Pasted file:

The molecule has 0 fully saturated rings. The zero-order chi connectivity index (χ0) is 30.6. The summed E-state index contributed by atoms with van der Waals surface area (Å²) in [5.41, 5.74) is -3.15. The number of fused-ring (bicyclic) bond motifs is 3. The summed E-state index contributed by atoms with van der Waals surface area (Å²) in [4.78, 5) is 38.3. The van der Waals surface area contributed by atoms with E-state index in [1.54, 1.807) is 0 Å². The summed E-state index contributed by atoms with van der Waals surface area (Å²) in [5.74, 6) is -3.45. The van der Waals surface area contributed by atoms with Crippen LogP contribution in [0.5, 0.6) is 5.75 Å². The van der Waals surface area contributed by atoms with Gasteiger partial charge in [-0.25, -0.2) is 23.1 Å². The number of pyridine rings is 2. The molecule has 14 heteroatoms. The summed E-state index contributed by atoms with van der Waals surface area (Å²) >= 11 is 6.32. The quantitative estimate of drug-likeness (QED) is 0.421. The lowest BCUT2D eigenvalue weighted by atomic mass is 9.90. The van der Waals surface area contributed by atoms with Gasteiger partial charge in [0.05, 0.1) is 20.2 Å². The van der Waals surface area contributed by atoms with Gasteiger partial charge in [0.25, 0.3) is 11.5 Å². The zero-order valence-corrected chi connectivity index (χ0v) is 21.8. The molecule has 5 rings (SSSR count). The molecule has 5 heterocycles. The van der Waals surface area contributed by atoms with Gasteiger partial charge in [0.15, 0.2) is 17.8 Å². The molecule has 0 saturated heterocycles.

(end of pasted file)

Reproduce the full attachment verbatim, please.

The molecule has 0 fully saturated rings. The zero-order chi connectivity index (χ0) is 30.6. The summed E-state index contributed by atoms with van der Waals surface area (Å²) in [5.41, 5.74) is -3.15. The number of fused-ring (bicyclic) bond motifs is 3. The summed E-state index contributed by atoms with van der Waals surface area (Å²) in [4.78, 5) is 38.3. The van der Waals surface area contributed by atoms with E-state index in [1.54, 1.807) is 0 Å². The summed E-state index contributed by atoms with van der Waals surface area (Å²) in [5.74, 6) is -3.45. The van der Waals surface area contributed by atoms with Crippen LogP contribution in [0.5, 0.6) is 5.75 Å². The van der Waals surface area contributed by atoms with Gasteiger partial charge in [-0.25, -0.2) is 23.1 Å². The number of pyridine rings is 2. The molecule has 14 heteroatoms. The summed E-state index contributed by atoms with van der Waals surface area (Å²) >= 11 is 6.32. The quantitative estimate of drug-likeness (QED) is 0.421. The lowest BCUT2D eigenvalue weighted by atomic mass is 9.90. The van der Waals surface area contributed by atoms with Gasteiger partial charge in [0.05, 0.1) is 20.2 Å². The van der Waals surface area contributed by atoms with Gasteiger partial charge in [0.25, 0.3) is 11.5 Å². The zero-order valence-corrected chi connectivity index (χ0v) is 21.8. The molecule has 5 rings (SSSR count). The molecule has 5 heterocycles. The van der Waals surface area contributed by atoms with Gasteiger partial charge in [0.15, 0.2) is 17.8 Å². The molecule has 0 saturated heterocycles.